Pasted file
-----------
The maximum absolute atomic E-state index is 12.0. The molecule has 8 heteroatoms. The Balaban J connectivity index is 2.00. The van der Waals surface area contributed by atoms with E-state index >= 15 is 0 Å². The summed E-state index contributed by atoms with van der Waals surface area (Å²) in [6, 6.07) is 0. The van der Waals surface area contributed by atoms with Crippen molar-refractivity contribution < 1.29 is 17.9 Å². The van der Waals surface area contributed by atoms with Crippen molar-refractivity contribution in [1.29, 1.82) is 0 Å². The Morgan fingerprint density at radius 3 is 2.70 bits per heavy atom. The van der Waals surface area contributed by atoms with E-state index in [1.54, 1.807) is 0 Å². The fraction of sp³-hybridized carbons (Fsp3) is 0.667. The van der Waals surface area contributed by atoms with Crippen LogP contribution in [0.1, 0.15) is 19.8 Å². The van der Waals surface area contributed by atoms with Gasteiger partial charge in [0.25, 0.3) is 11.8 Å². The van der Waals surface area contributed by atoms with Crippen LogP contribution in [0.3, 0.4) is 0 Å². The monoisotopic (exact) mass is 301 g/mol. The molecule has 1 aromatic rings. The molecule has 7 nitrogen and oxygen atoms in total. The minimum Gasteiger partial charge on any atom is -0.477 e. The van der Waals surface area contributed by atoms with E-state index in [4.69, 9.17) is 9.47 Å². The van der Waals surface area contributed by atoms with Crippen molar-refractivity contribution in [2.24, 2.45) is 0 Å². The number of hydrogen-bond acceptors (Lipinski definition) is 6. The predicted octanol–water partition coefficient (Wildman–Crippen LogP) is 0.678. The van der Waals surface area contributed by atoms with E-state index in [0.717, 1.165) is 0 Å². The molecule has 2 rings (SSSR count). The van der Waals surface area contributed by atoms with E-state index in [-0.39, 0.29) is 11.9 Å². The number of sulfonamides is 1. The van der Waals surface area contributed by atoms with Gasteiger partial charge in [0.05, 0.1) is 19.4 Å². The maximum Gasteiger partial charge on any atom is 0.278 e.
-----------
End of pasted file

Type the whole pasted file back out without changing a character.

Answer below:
The maximum absolute atomic E-state index is 12.0. The molecule has 8 heteroatoms. The Balaban J connectivity index is 2.00. The van der Waals surface area contributed by atoms with E-state index >= 15 is 0 Å². The summed E-state index contributed by atoms with van der Waals surface area (Å²) in [6, 6.07) is 0. The van der Waals surface area contributed by atoms with Crippen molar-refractivity contribution < 1.29 is 17.9 Å². The van der Waals surface area contributed by atoms with Crippen molar-refractivity contribution in [1.29, 1.82) is 0 Å². The Morgan fingerprint density at radius 3 is 2.70 bits per heavy atom. The van der Waals surface area contributed by atoms with E-state index in [1.54, 1.807) is 0 Å². The fraction of sp³-hybridized carbons (Fsp3) is 0.667. The van der Waals surface area contributed by atoms with Crippen LogP contribution in [0.1, 0.15) is 19.8 Å². The van der Waals surface area contributed by atoms with Gasteiger partial charge in [0.25, 0.3) is 11.8 Å². The van der Waals surface area contributed by atoms with Crippen LogP contribution in [0.3, 0.4) is 0 Å². The monoisotopic (exact) mass is 301 g/mol. The molecule has 1 aromatic rings. The molecule has 7 nitrogen and oxygen atoms in total. The minimum Gasteiger partial charge on any atom is -0.477 e. The van der Waals surface area contributed by atoms with E-state index in [4.69, 9.17) is 9.47 Å². The van der Waals surface area contributed by atoms with Crippen molar-refractivity contribution in [2.24, 2.45) is 0 Å². The number of hydrogen-bond acceptors (Lipinski definition) is 6. The predicted octanol–water partition coefficient (Wildman–Crippen LogP) is 0.678. The van der Waals surface area contributed by atoms with E-state index in [0.717, 1.165) is 0 Å². The molecule has 2 rings (SSSR count). The van der Waals surface area contributed by atoms with E-state index in [-0.39, 0.29) is 11.9 Å². The number of sulfonamides is 1. The van der Waals surface area contributed by atoms with Gasteiger partial charge in [0.05, 0.1) is 19.4 Å². The maximum Gasteiger partial charge on any atom is 0.278 e.